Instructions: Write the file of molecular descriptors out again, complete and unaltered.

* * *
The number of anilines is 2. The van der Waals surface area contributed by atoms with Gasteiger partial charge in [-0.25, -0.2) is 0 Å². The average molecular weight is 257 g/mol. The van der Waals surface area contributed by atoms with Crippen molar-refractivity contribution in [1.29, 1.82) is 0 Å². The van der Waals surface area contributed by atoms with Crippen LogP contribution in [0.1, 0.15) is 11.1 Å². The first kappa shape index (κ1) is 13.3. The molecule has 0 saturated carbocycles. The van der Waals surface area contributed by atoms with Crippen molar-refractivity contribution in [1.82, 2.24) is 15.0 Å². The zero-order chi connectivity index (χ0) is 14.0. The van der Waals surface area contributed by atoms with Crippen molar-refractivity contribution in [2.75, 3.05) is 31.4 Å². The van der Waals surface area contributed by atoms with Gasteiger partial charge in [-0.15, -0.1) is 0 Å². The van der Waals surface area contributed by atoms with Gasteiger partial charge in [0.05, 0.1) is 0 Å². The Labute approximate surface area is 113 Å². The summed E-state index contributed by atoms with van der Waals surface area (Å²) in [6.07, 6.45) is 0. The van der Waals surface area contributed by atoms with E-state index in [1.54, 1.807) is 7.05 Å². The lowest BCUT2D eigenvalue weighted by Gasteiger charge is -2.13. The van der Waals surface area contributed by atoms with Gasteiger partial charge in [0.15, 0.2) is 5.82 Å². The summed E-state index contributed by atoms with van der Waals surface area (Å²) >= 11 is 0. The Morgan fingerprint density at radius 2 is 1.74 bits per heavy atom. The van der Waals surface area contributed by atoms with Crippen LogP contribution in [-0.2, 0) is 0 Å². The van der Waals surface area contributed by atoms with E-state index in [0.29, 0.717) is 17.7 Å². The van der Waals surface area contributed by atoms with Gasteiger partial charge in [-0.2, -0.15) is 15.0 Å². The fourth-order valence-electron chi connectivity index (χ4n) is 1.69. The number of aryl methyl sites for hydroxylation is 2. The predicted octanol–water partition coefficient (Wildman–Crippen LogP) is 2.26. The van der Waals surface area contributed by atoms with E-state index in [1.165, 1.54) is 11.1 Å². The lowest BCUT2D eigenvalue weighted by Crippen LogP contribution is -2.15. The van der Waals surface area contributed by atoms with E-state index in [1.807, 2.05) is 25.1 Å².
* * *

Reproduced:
The number of anilines is 2. The van der Waals surface area contributed by atoms with Gasteiger partial charge in [-0.25, -0.2) is 0 Å². The average molecular weight is 257 g/mol. The van der Waals surface area contributed by atoms with Crippen molar-refractivity contribution in [1.29, 1.82) is 0 Å². The van der Waals surface area contributed by atoms with Crippen LogP contribution in [0.1, 0.15) is 11.1 Å². The first kappa shape index (κ1) is 13.3. The molecule has 0 saturated carbocycles. The van der Waals surface area contributed by atoms with Crippen molar-refractivity contribution in [1.82, 2.24) is 15.0 Å². The zero-order chi connectivity index (χ0) is 14.0. The van der Waals surface area contributed by atoms with Crippen molar-refractivity contribution in [2.75, 3.05) is 31.4 Å². The van der Waals surface area contributed by atoms with Gasteiger partial charge in [-0.15, -0.1) is 0 Å². The van der Waals surface area contributed by atoms with Gasteiger partial charge in [0.05, 0.1) is 0 Å². The Labute approximate surface area is 113 Å². The summed E-state index contributed by atoms with van der Waals surface area (Å²) in [6.07, 6.45) is 0. The van der Waals surface area contributed by atoms with E-state index in [1.54, 1.807) is 7.05 Å². The lowest BCUT2D eigenvalue weighted by Gasteiger charge is -2.13. The van der Waals surface area contributed by atoms with Gasteiger partial charge in [0.15, 0.2) is 5.82 Å². The summed E-state index contributed by atoms with van der Waals surface area (Å²) >= 11 is 0. The Morgan fingerprint density at radius 2 is 1.74 bits per heavy atom. The van der Waals surface area contributed by atoms with Crippen LogP contribution in [-0.2, 0) is 0 Å². The van der Waals surface area contributed by atoms with E-state index in [0.29, 0.717) is 17.7 Å². The van der Waals surface area contributed by atoms with Gasteiger partial charge in [-0.2, -0.15) is 15.0 Å². The fourth-order valence-electron chi connectivity index (χ4n) is 1.69. The number of aryl methyl sites for hydroxylation is 2. The predicted octanol–water partition coefficient (Wildman–Crippen LogP) is 2.26. The van der Waals surface area contributed by atoms with E-state index in [1.165, 1.54) is 11.1 Å². The lowest BCUT2D eigenvalue weighted by Crippen LogP contribution is -2.15. The van der Waals surface area contributed by atoms with E-state index in [1.807, 2.05) is 25.1 Å².